Hattie McDaniel Biography, Life, Interesting Facts
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Early Life And Career
Hattie McDaniel was born on June 10, 1895, in Wichita, Kansas. Her parents were former slaves. Hattie was the youngest of 13 children in her family. Her father fought in the Civil War with the 122nd United States Colored Troops. Her mother was a singer and mostly sang religious music. The family moved to Colorado in 1900, settling in Denver. There Hattie attended the Denver East High School. Her brother Sam McDaniel and sister Etta McDaniel were also actors.
Before her acting career began, McDaniel was a songwriter. She worked with her brother on his minstrel show. When he died in 1916, the troupe began to lose money, and Hattie only reached her big break in 1920. Since then until 1925 she appeared on the Professor George Morrison’s Melody Hounds- a black touring ensemble. She also began her radio career with the band and recorded many of her songs with Okeh Records and Paramount Records. After the stock market crash in 1929, McDaniel could not find any other work than as a washroom attendant and waitress at Club Madrid in Milwaukee. Eventually, she was allowed to perform at the club.
In 1931, McDaniel joined her brother Sam and sister Etta in Los Angeles. She first struggled to get a film job and worked as a maid and as a cook. Her brother Sam later secured her a spot on KNX radio program, where she performed as Hi-Hat Hattie, a bossy maid who often “forgets her place.” Hattie first appeared on the big screen in the 1932 movie The Golden West. The following year, she was featured in the highly successful film I’m No Angel. In 1934, McDaniel joined the Screen Actors Guild and began getting bigger roles. She was under a contract with Fox Film Corporation and starred in movies like The Little Colonel with Shirley Temple and Judge Priest, where she played the leading part. In this film, McDaniel also showed the full range of her singing talent.
In 1935, McDaniel was played a maid in Alice Adams and also in China Seas, her first movie with Clark Gable. In 1936, McDaniel played Queenie in the successful film Show Boat. After this project, many other successful roles followed, including MGM’s Saratoga (1937), The Shopworn Angel (1938) and The Mad Miss Manton (1938). At this point in her career, McDaniel was criticized by the black community for the roles she was accepting. She mostly became known for playing a sassy and opinionated maid.
When the casting process began for the 1939 film Gone With The Wind, the competition to win the role for Mammy was almost as big as for the role of Scarlett O’Hara. Even the First Lady Eleanor Roosevelt wrote to the film producer, asking her maid to be given the part. Sources claim that Clark Gable recommended McDaniel for the part. She went to the audition dressed in an authentic maid’s uniform and won the part.
The film premiered in Atlanta, Georgi on December 15, 1939, but McDaniel was not allowed to attend due to Georgia’s segregation laws. For her performance, McDaniel won the 1939 Academy Award for Best Supporting Actress, becoming the first black American to win an Oscar. While the black community was happy for her victory, many believed that the film celebrated slave system.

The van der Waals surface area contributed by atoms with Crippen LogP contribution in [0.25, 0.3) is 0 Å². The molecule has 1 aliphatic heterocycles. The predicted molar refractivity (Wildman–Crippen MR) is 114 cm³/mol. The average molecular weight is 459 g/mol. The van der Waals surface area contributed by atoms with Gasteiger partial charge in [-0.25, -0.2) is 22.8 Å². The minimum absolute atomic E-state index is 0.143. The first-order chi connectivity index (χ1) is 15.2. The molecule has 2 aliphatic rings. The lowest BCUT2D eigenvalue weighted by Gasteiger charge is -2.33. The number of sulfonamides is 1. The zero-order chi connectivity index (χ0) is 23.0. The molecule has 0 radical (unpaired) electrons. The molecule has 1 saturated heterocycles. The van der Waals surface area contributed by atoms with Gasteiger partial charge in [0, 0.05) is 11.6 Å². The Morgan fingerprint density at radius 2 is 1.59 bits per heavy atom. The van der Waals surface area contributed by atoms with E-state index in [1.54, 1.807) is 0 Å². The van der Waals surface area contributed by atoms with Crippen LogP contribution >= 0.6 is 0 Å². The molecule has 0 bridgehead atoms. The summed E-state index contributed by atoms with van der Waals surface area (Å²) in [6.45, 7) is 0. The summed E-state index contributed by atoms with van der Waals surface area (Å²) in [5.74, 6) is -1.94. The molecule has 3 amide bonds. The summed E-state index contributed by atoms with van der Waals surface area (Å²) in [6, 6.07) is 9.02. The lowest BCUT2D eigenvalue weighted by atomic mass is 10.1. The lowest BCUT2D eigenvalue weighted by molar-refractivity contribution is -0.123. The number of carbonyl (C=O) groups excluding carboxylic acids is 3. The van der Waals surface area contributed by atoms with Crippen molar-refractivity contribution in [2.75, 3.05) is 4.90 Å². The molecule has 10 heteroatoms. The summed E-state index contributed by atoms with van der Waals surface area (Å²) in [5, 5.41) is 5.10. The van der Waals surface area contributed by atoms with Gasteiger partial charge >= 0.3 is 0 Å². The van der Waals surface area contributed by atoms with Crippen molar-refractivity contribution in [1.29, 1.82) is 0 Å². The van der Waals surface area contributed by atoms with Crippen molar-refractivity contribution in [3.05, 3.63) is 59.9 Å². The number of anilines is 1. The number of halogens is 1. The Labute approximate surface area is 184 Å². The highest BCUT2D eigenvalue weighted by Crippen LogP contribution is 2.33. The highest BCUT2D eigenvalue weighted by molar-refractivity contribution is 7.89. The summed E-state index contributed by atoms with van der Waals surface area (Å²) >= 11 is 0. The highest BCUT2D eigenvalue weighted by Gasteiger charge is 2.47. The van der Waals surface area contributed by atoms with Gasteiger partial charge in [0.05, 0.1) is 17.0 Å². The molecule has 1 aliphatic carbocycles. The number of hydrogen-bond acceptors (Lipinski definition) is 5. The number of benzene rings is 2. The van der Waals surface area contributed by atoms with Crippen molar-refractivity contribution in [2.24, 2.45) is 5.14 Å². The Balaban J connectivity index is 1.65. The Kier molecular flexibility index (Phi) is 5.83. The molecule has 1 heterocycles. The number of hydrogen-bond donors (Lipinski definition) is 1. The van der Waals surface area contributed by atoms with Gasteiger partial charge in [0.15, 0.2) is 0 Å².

During the Academy Awards ceremony, McDaniel and her escort had to sit at a segregated table at the far wall from the room. Her agent William Meiklejohn sat at the same table. Gone With The Winds won in total ten Academy Awards, which was a record for that time.
After her major success, McDaniel starred in the 1942 film In This Our Life with Bette Davis. The following year she starred in the Warner Bro’s Thank Your Lucky Stars, a part which earned her many positive reviews. She mostly continued to play maids during the war years.
One of McDaniel’s last film appearances was in the 1948 movie Mickey and 1949 movie Family Honeymoon. She remained active on radio and television. She became the first African American to host her radio show- the comedy series Beulah. She later starred on the ABC television version of the show. The show was a hit but only earned $2,000 a week for her.
When McDaniel was 15 years old, she married Howard Hickman. They were married in 1911, but unfortunately, her husband passed away in 1915. Her second marriage was to George Langford in 1925, but soon after he died of a gunshot wound.
McDaniel’s third marriage was to James Lloyd Crawford in 1941. He was a real estate salesman. In 1945, McDaniel announced that she was pregnant. It later turned out that McDaniel was suffering from a false pregnancy and fell into depression. In 1945, she divorced Crawford. She later revealed that Crawford was jealous of her career and at one time even threatened to kill her. In 1949, McDaniel married Larry Williams but divorced him the following year. McDaniel never had any children.
In 1950, McDaniel suffered from a heart condition and was brought to Temple Hospital in a critical condition. She recovered and was sent home to recover. The same year, she found out that she has breast cancer. McDaniel died at the age of 57 years, in 1952. Her last will stated that her Oscar should be awarded to Howard University. At the time of her death, McDaniel owned around $10,000, but the IRS claimed that she owns more than $11,000 in taxes. In the end, the court ordered all of her property, including her Oscar to be sold to pay off creditors.
Hattie McDaniel was later honored with two stars on the Hollywood Walk of Fame- one for her contributions to radio and one for motion pictures. In 1975, she was inducted into the Black Filmmakers Hall of Fame. In 2015, her great-grandnephew began producing a three-part documentary on her life.
Raini Alena Rodriguez